Rep. John Conyers, D-Mich., speaks during a hearing of the House Judiciary subcommittee on Crime, Terrorism, Homeland Security, and Investigations, on Capitol Hill in Washington on April 4, 2017.Alex Brandon/AP
Last month’s torch-lit white supremacist rally in Charlottesville, a response to the planned removal of a statue of Robert E. Lee from a public park, kickstarted a national dialogue about how communities should address this nation’s centuries-long history of violence and discrimination against African Americans. Democratic politicians and others, pushing back against the old arguments about maintaining our “heritage,” have called for the removal of additional Confederate statues and monuments from public spaces. Black people, they say, should no longer be faced with laudatory memorials to people who fought to keep their ancestors enslaved.
Among those calling for the removal of what President Donald Trump called“beautiful statues and monuments” was 88-year-old John Conyers of Michigan, the nation’s longest serving congressman. For nearly three decades, in fact, Conyers has been arguing that there is much more the government can and should be doing to atone.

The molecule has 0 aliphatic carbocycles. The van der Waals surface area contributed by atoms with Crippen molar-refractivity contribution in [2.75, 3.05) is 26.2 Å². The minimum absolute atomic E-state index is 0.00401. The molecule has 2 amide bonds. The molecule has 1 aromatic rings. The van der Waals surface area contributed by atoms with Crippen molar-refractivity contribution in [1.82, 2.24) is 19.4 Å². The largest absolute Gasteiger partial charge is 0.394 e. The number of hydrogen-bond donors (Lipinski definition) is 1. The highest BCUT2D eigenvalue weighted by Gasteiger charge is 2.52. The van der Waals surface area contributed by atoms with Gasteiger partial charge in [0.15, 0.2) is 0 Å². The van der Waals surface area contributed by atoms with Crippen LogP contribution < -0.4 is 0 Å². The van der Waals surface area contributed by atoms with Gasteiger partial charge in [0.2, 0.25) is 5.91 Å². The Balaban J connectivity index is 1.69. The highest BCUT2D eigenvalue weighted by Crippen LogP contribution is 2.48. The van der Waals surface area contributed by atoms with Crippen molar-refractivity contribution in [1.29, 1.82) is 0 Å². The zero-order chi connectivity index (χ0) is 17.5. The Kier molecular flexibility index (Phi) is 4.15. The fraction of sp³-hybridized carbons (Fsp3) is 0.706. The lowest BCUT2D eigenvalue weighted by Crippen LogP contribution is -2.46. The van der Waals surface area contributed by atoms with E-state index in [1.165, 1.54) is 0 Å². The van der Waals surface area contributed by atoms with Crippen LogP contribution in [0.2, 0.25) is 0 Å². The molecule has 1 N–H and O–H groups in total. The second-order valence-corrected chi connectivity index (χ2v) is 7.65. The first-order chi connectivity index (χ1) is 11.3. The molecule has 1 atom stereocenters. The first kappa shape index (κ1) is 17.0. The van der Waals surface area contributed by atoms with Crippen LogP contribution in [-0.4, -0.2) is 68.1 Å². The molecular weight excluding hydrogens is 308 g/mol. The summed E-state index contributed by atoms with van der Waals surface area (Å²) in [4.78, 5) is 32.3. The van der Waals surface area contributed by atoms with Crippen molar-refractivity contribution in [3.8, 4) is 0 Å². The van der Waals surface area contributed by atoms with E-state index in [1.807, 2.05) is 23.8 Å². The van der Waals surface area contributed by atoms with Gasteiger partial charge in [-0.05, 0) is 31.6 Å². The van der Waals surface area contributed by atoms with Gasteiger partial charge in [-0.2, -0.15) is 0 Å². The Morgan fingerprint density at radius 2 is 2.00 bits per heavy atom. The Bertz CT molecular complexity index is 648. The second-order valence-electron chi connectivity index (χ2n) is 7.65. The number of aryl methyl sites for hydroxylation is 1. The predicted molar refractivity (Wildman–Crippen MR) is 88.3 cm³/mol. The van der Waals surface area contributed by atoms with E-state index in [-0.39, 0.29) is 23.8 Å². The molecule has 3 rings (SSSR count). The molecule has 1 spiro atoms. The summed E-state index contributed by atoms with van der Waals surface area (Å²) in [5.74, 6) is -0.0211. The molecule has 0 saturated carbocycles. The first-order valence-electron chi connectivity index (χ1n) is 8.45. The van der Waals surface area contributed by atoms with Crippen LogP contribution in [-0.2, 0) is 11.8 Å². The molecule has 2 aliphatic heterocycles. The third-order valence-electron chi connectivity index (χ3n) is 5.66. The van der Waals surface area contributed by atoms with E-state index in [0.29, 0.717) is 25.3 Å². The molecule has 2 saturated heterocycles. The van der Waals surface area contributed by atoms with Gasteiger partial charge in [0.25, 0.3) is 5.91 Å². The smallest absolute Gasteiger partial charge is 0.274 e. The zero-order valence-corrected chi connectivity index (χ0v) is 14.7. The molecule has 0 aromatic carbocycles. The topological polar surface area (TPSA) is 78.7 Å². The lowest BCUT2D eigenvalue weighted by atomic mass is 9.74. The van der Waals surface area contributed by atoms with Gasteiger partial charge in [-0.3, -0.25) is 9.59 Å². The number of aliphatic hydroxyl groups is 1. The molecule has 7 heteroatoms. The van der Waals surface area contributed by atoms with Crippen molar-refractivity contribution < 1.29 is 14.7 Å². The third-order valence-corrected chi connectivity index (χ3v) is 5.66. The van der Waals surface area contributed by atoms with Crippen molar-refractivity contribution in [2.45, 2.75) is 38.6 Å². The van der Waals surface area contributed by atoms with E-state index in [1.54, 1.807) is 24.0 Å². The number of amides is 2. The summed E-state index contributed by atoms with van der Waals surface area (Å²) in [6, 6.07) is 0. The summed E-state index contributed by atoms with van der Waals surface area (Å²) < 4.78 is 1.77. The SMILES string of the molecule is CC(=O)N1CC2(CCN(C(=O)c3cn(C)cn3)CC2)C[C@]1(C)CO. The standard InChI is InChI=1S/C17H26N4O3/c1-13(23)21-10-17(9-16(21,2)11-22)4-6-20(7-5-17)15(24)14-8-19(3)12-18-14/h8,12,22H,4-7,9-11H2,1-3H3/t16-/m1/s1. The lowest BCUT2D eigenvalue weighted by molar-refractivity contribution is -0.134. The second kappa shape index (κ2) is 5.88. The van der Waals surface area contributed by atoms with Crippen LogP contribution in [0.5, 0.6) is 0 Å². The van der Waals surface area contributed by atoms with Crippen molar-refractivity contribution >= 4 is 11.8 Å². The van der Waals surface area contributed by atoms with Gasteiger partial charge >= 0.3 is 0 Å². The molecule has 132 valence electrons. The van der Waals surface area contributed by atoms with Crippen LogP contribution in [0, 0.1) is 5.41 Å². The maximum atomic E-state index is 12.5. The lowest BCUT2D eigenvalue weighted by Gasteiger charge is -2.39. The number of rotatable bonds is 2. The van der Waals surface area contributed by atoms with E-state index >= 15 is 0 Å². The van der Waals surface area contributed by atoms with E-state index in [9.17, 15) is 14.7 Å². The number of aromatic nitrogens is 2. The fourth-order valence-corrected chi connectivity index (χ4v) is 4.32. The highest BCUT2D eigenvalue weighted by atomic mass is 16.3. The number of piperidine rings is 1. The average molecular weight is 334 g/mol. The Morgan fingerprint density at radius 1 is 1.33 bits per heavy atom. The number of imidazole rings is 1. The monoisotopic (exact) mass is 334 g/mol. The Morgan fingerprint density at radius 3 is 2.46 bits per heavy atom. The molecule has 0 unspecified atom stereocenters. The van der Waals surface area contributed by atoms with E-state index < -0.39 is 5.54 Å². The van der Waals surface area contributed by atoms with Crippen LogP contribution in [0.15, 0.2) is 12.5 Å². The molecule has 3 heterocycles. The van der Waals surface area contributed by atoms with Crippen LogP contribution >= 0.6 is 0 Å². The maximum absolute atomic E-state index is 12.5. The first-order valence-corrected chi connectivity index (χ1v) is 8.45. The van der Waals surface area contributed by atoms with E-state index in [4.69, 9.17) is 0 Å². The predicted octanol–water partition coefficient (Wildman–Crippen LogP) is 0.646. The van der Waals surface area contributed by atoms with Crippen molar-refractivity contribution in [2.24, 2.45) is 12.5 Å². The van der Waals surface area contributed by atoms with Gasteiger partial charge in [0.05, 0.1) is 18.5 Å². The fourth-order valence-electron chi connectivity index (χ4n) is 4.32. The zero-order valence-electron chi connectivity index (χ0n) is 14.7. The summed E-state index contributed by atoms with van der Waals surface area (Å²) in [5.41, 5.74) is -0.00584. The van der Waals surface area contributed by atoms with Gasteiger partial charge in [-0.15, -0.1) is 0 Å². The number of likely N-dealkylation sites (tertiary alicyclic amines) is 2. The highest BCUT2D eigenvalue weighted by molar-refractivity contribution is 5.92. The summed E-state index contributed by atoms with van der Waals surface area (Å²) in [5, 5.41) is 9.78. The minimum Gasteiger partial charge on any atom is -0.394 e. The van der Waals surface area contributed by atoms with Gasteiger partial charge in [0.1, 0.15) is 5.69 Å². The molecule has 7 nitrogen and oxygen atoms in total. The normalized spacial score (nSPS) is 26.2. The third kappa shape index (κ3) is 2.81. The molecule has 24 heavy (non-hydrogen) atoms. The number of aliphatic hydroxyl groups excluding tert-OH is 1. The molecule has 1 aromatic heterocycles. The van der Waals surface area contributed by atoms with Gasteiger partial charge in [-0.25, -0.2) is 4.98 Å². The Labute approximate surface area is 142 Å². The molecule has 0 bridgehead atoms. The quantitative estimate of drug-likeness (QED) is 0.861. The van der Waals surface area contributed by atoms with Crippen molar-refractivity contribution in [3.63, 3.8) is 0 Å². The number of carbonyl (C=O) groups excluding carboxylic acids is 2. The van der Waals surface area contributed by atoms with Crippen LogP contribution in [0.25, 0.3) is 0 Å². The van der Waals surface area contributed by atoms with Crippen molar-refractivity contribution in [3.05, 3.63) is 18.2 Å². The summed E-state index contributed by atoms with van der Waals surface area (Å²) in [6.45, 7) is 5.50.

Every year since 1989, Conyers has introduced House Resolution 40—a reference to the famous order by Union Army Gen. William Sherman that 40 acres of land, largely confiscated from former Confederate slaveholders, should be set aside for the families of former slaves. The bill would create a congressional commission to study the modern legacy of slavery and Jim Crow and propose recommendations—possibly including reparations for black Americans. In all that time, HR 40 has never made it out of committee, but Conyers intends to keep trying. “Slavery is a drawback that people don’t want to have to remember,” he told me. But “the labor and the work product of those that were enslaved goes into the trillions of dollars.”